A high dietary intake of protein from plants rather than meat may decrease the risk of developing type 2 diabetes.
More than 29 million people in the Unites States are affected by diabetes, with type 2 diabetes accounting for between 90 and 95 percent of all cases. An essential part of managing diabetes is partaking in regular physical activity, taking medications to lower blood glucose levels, and following a healthful eating plan.
According to the National Institute of Diabetes and Digestive and Kidney Diseases, healthy eating consists of consuming a variety of products from all food groups, with nonstarchy vegetables taking up half of the plate, grains or another starch on one fourth of the plate, and meat or other protein comprising the final fourth.
It is recommended that fatty or processed meat should be avoided and that lean meat, such as skinless chicken, should be opted for as an alternative.
Meat consumption has frequently been explored as a variable associated with diabetes, and previous research has found a link between a high overall intake of protein and animal protein, and a greater risk of type 2 diabetes. Eating plenty of processed red meat, in particular, has been connected with the condition.
The new research - published in the British Journal of Nutrition - adds to the growing body of evidence suggesting that the source of dietary protein may be important in altering the risk of developing type 2 diabetes.
The researchers set out to investigate the links between different dietary protein sources and type 2 diabetes risk. They used data from the Kuopio Ischaemic Heart Disease Risk Factor Study (KIHD), which was carried out at the University of Eastern Finland.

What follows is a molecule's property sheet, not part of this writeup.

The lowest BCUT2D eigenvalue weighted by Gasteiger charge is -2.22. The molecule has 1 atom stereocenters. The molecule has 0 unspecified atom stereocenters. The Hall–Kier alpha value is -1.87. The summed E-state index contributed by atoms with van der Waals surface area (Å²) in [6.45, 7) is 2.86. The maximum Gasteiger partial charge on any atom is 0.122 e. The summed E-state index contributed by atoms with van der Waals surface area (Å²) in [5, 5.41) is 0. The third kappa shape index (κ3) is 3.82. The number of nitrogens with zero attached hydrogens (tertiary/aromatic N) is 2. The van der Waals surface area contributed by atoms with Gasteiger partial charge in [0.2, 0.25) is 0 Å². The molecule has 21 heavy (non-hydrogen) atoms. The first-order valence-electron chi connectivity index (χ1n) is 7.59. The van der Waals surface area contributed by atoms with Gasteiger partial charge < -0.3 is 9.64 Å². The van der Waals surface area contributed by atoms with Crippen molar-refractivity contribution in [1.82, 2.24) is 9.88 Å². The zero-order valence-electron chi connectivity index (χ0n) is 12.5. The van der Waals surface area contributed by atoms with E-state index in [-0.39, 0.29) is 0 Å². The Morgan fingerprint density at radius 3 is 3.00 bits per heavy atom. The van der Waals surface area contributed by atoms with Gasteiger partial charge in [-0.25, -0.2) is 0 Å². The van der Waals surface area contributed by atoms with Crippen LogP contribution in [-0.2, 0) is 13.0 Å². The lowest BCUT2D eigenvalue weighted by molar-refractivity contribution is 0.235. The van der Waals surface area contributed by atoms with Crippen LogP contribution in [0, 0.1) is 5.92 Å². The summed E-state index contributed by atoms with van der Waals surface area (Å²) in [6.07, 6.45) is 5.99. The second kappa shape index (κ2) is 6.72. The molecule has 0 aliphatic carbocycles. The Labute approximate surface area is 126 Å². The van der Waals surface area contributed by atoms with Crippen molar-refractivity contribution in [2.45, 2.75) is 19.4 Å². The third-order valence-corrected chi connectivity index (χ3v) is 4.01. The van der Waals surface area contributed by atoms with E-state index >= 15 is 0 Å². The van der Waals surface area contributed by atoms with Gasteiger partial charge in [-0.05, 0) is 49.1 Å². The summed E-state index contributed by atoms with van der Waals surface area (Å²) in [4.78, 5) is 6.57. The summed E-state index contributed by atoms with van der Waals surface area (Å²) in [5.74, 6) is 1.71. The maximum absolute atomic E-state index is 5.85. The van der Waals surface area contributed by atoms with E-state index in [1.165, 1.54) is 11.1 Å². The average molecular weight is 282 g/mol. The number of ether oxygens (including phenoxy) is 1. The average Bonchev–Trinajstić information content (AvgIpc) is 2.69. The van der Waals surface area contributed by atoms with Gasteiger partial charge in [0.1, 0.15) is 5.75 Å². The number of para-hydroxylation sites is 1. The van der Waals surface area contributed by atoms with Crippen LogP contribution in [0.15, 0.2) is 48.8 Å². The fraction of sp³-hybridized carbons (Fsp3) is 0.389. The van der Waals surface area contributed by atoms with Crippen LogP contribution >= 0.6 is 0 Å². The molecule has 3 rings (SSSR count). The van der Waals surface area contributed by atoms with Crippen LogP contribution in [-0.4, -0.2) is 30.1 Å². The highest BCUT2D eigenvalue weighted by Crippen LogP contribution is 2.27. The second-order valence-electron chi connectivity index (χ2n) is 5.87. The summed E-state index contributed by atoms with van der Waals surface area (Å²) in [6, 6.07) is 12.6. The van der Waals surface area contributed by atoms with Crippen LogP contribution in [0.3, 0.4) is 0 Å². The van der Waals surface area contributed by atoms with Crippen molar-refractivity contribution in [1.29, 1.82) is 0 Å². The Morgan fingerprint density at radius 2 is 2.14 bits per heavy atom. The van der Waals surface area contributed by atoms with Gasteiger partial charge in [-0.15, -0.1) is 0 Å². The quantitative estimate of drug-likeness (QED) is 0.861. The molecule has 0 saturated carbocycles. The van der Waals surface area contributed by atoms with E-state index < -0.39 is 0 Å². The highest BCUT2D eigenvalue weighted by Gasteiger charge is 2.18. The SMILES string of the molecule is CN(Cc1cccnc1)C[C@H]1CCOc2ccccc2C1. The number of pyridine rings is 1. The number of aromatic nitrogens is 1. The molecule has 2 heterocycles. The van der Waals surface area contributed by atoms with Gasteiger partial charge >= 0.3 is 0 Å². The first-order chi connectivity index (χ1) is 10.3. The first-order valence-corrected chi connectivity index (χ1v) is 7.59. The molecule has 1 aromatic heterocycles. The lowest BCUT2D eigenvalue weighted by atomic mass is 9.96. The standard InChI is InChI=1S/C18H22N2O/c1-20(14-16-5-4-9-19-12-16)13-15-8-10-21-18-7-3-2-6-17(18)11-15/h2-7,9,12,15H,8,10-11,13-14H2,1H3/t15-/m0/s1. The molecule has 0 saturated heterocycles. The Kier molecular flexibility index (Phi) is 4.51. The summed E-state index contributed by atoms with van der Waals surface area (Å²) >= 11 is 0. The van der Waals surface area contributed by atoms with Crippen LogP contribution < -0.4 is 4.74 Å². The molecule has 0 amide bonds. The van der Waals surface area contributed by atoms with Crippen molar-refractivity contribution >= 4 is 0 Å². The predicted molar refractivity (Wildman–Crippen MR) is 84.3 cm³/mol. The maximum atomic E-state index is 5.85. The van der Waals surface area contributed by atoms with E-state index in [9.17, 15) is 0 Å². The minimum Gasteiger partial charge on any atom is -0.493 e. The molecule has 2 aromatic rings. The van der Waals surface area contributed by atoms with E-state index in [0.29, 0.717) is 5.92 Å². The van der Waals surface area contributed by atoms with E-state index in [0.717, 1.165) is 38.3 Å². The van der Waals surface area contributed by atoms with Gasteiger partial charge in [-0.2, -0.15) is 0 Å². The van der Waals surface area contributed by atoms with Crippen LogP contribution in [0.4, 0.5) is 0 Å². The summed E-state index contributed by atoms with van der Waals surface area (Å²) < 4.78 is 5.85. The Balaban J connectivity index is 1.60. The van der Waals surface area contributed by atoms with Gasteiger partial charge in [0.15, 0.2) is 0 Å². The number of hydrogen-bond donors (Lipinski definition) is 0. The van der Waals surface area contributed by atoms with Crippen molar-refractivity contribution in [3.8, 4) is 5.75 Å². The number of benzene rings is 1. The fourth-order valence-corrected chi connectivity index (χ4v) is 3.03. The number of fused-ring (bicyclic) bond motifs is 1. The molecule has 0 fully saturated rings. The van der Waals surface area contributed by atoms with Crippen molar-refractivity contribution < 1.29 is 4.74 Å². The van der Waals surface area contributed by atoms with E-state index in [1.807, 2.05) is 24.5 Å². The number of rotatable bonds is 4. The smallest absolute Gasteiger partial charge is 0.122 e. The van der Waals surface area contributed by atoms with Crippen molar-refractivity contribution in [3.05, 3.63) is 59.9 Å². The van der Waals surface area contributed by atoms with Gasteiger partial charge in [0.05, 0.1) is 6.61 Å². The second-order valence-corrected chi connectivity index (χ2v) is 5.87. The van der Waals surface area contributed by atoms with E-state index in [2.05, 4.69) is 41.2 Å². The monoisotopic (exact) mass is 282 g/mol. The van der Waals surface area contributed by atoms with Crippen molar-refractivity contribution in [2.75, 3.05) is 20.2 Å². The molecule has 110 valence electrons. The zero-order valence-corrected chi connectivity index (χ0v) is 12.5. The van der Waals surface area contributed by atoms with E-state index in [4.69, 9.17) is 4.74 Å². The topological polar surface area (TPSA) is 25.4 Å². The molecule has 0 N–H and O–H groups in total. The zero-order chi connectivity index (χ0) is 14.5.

When the KIHD study began in the years between 1984 and 1989, the diets of 2,332 men aged 42 to 60 years old were assessed. None of the individuals had type 2 diabetes at the onset of the study. Over the course of the 19-year follow-up, 432 men were diagnosed with type 2 diabetes.
High plant protein intake decreased type 2 diabetes risk by 35 percent
Jyrki Virtanen, a certified clinical nutritionist and an adjunct professor of nutritional epidemiology at the University of Eastern Finland, and colleagues discovered that a diet high in meat was associated with an increased risk of type 2 diabetes. The association was seen across all types of meat in general, including processed and unprocessed red meat, white meat, and variety meats.
The researchers say that the association may be a result of other compounds found in meat other than protein, since meat protein alone was not connected with the risk of type 2 diabetes.
Men who included a higher intake of plant protein in their diets also had healthier lifestyle habits. However, their lifestyle habits were not shown to fully explain their reduced risk of diabetes.
Male study participants who had the highest intake of plant protein were 35 percent less likely to develop type 2 diabetes than men with the lowest plant protein intake. Furthermore, using a computer model, Virtanen and team estimate that replacing around 5 grams of animal protein with plant protein per day would diminish diabetes risk by 18 percent.
The link between plant protein and reduced diabetes risk may be explained by the effect of plant protein in the diet on blood glucose levels. Those people who consumed more plant protein had lower blood glucose levels at the start of the study.
The primary sources of plant protein in this study were grain products, with additional sources including potatoes and other such vegetables.
A diet preferring plant protein to meat protein may help protect against type 2 diabetes. The authors conclude that:
"Replacing 1 percent of energy from animal protein with energy from plant protein was associated with [an] 18 percent decreased risk of type 2 diabetes. This association remained after adjusting for BMI. In conclusion, favoring plant and egg proteins appeared to be beneficial in preventing type 2 diabetes."
Overall protein, dairy protein, and fish protein were not connected with a risk of type 2 diabetes, the researchers note. The team also revealed that, confirming the group's earlier studies, a higher intake of egg protein was identified as able to lower the risk of type 2 diabetes.